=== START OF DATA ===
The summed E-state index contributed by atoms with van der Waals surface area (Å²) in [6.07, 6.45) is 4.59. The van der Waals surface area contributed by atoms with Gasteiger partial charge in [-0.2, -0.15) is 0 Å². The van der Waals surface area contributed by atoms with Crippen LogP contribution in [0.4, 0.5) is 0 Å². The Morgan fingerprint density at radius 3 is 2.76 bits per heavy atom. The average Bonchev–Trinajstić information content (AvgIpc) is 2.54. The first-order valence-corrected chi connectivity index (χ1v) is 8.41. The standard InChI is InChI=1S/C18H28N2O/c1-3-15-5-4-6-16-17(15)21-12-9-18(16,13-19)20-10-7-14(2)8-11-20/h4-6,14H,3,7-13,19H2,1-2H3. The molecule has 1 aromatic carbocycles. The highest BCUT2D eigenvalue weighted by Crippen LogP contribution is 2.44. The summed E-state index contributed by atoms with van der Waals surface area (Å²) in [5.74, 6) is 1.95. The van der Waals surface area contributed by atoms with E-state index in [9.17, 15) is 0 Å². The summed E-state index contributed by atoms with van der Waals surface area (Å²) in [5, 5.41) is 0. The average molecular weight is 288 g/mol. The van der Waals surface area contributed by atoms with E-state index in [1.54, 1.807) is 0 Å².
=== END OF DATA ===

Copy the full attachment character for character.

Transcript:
The summed E-state index contributed by atoms with van der Waals surface area (Å²) in [6.07, 6.45) is 4.59. The van der Waals surface area contributed by atoms with Gasteiger partial charge in [-0.2, -0.15) is 0 Å². The van der Waals surface area contributed by atoms with Crippen LogP contribution in [0.4, 0.5) is 0 Å². The Morgan fingerprint density at radius 3 is 2.76 bits per heavy atom. The average Bonchev–Trinajstić information content (AvgIpc) is 2.54. The first-order valence-corrected chi connectivity index (χ1v) is 8.41. The standard InChI is InChI=1S/C18H28N2O/c1-3-15-5-4-6-16-17(15)21-12-9-18(16,13-19)20-10-7-14(2)8-11-20/h4-6,14H,3,7-13,19H2,1-2H3. The molecule has 1 aromatic carbocycles. The highest BCUT2D eigenvalue weighted by Crippen LogP contribution is 2.44. The summed E-state index contributed by atoms with van der Waals surface area (Å²) in [5.74, 6) is 1.95. The van der Waals surface area contributed by atoms with E-state index in [9.17, 15) is 0 Å². The summed E-state index contributed by atoms with van der Waals surface area (Å²) in [5, 5.41) is 0. The average molecular weight is 288 g/mol. The van der Waals surface area contributed by atoms with E-state index in [1.54, 1.807) is 0 Å².